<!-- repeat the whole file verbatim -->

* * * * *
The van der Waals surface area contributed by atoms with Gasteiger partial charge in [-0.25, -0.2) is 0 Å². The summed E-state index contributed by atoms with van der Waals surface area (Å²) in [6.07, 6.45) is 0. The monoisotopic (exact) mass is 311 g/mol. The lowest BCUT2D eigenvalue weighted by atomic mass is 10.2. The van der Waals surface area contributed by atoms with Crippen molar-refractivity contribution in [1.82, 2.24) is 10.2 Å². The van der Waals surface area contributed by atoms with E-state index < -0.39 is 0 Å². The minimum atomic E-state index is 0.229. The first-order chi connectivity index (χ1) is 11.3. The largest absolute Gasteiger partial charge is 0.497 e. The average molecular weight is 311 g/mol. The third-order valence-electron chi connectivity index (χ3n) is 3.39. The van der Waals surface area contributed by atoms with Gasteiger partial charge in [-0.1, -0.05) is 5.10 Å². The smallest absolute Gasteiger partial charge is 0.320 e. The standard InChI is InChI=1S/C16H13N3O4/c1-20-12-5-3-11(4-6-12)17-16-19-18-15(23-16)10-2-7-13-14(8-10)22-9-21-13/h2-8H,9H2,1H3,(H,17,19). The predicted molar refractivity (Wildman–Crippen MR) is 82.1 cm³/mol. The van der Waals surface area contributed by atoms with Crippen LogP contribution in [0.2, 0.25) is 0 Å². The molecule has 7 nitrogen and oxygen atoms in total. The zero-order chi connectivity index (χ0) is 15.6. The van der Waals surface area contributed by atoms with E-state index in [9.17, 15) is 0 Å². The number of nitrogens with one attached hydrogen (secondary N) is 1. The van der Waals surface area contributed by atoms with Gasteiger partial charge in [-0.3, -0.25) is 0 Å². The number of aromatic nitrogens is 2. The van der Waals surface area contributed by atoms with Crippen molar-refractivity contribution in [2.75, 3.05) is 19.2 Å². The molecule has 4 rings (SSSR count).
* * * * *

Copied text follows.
The van der Waals surface area contributed by atoms with Gasteiger partial charge in [-0.25, -0.2) is 0 Å². The summed E-state index contributed by atoms with van der Waals surface area (Å²) in [6.07, 6.45) is 0. The monoisotopic (exact) mass is 311 g/mol. The lowest BCUT2D eigenvalue weighted by atomic mass is 10.2. The van der Waals surface area contributed by atoms with Crippen molar-refractivity contribution in [1.82, 2.24) is 10.2 Å². The van der Waals surface area contributed by atoms with E-state index < -0.39 is 0 Å². The minimum atomic E-state index is 0.229. The first-order chi connectivity index (χ1) is 11.3. The largest absolute Gasteiger partial charge is 0.497 e. The average molecular weight is 311 g/mol. The third-order valence-electron chi connectivity index (χ3n) is 3.39. The van der Waals surface area contributed by atoms with Gasteiger partial charge in [-0.1, -0.05) is 5.10 Å². The smallest absolute Gasteiger partial charge is 0.320 e. The standard InChI is InChI=1S/C16H13N3O4/c1-20-12-5-3-11(4-6-12)17-16-19-18-15(23-16)10-2-7-13-14(8-10)22-9-21-13/h2-8H,9H2,1H3,(H,17,19). The predicted molar refractivity (Wildman–Crippen MR) is 82.1 cm³/mol. The van der Waals surface area contributed by atoms with Crippen LogP contribution in [0.2, 0.25) is 0 Å². The molecule has 7 nitrogen and oxygen atoms in total. The zero-order chi connectivity index (χ0) is 15.6. The van der Waals surface area contributed by atoms with E-state index in [9.17, 15) is 0 Å². The number of nitrogens with one attached hydrogen (secondary N) is 1. The van der Waals surface area contributed by atoms with Gasteiger partial charge in [-0.3, -0.25) is 0 Å². The number of aromatic nitrogens is 2. The van der Waals surface area contributed by atoms with Crippen molar-refractivity contribution in [2.75, 3.05) is 19.2 Å². The molecule has 4 rings (SSSR count).